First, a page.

08 December 2008
Purchasers are taking advantage of the recession to renegotiate their business travel agreements or even ignore them. Amon Cohen finds out how and why
"This is a golden age for procurement," Wolfgang Steck, AT Kearney vice-president for procurement, told a group of travel buyers in London last month.
In his view the "window of opportunity" created by the recession will allow purchasers to make permanent changes to the behaviour of internal stakeholders - including tightening travel policy and moving them over to video-conferencing (News, page 8).
Away from the on-the-record speeches made to members of the Association of Corporate Travel Executives (ACTE), buyers and suppliers alike told a different story. They made it clear purchasers are taking advantage of falling demand in an even more direct and time-honoured fashion: by renegotiating their agreements.
This trend has been particularly apparent for accommodation. The last quarter of the calendar year is when buyers put in place their preferred hotel programmes for the next 12 months. But this isn't happening.
Buyers told SM they have either delayed their request for proposal process or completely scrapped agreements reached only a month.or two ago.
"We have seen some huge differences between the rates we were offered in September and the ones we are being offered today," said one travel manager. Another suggested carrying out monthly rate reviews because the market is changing so quickly.
Back inside the ACTE meeting, Grant Appleton, commercial director at hotel booking agency HRS, proposed an even more radical solution.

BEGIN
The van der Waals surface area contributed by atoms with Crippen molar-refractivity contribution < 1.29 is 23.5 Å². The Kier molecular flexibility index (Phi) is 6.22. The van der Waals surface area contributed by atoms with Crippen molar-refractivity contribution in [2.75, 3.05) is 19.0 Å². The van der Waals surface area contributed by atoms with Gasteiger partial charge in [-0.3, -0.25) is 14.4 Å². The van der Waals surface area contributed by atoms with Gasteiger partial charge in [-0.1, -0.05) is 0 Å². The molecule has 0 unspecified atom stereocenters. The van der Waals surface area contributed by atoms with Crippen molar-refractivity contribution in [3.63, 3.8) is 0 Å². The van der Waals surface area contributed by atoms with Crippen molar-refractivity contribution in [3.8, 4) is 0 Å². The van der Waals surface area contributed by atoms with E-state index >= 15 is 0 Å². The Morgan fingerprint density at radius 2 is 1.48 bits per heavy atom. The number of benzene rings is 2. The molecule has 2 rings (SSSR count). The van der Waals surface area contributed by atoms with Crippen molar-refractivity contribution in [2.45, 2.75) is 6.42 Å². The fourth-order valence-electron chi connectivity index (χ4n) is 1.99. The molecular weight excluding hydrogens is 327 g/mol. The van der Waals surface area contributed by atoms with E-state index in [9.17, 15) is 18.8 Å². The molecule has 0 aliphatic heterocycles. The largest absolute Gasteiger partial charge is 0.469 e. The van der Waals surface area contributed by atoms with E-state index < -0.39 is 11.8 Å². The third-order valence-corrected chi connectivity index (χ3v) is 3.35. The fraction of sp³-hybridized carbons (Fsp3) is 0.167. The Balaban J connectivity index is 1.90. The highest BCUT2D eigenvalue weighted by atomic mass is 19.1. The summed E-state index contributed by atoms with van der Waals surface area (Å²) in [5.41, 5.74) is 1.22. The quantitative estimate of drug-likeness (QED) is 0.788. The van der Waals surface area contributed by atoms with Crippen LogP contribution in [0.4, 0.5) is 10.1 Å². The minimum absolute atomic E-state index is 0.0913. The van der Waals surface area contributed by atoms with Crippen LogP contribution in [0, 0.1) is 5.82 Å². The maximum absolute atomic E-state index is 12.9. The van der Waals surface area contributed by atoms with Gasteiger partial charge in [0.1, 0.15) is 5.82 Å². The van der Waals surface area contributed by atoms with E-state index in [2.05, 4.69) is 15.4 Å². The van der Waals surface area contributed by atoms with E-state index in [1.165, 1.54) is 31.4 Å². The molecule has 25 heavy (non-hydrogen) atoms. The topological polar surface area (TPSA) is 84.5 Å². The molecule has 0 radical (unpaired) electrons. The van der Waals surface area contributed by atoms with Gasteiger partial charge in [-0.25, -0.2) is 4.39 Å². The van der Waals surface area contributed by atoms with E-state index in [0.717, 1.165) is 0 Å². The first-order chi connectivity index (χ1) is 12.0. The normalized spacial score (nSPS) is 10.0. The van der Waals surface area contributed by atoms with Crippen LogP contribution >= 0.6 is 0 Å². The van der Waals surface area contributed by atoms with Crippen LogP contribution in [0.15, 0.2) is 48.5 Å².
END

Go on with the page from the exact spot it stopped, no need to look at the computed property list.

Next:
"At this point, the best deal is to have no deal at all," he said. "There are four-star hotels in central London offering rooms for £70 tonight."
Appleton agreed it is worth retaining corporate agreements to serve as a cap when dynamic pricing does not provide a better buy on the day. He also stressed the importance of choosing an intermediary able to search for dynamic prices rather than simply book at the corporate rate, because, said Appleton, "hotels are not going to tell you they have a rate which is £50 lower".
If dynamic pricing means hotel rooms are likely to become cheaper the closer they are booked to the time of arrival, then buyers may need to revisit their travel policies.
Meanwhile, travel suppliers are none too happy to see some clients tearing up agreements when the ink on them has barely dried.
One leading hotel chain sales chief complained privately to SM that customers are not respecting the spirit of partnership they like to espouse.
Buyers, on the other hand, feel they are extracting some redress after four years of steep rate increases, often in double figures.
It remains the case that air fares are the opposite - the earlier they are booked, the lower the fare.
A leading airline sales executive told SM his clients are also seeking renegotiations. This tallied with another speech at the ACTE forum made by independent aviation analyst Chris Tarry, who noted a major swing from a seller's to a buyer's market.
"The airline industry has 20 per cent too much supply," he said. "It cannot reduce capacity quickly enough to maintain price. Who will blink first? The airlines, because they need the cash."
Tarry said there are bargains to be had in premium cabins in particular. Virgin Atlantic matched a promotion by British Airways offering business-class seats to New York this month for as little as £1200 return - less than one-third on the published fare.
He was able to offer little comfort to airlines. Not only did he forecast passenger demand to drop again in January and February, he also tipped the recession to last in the UK until 2011.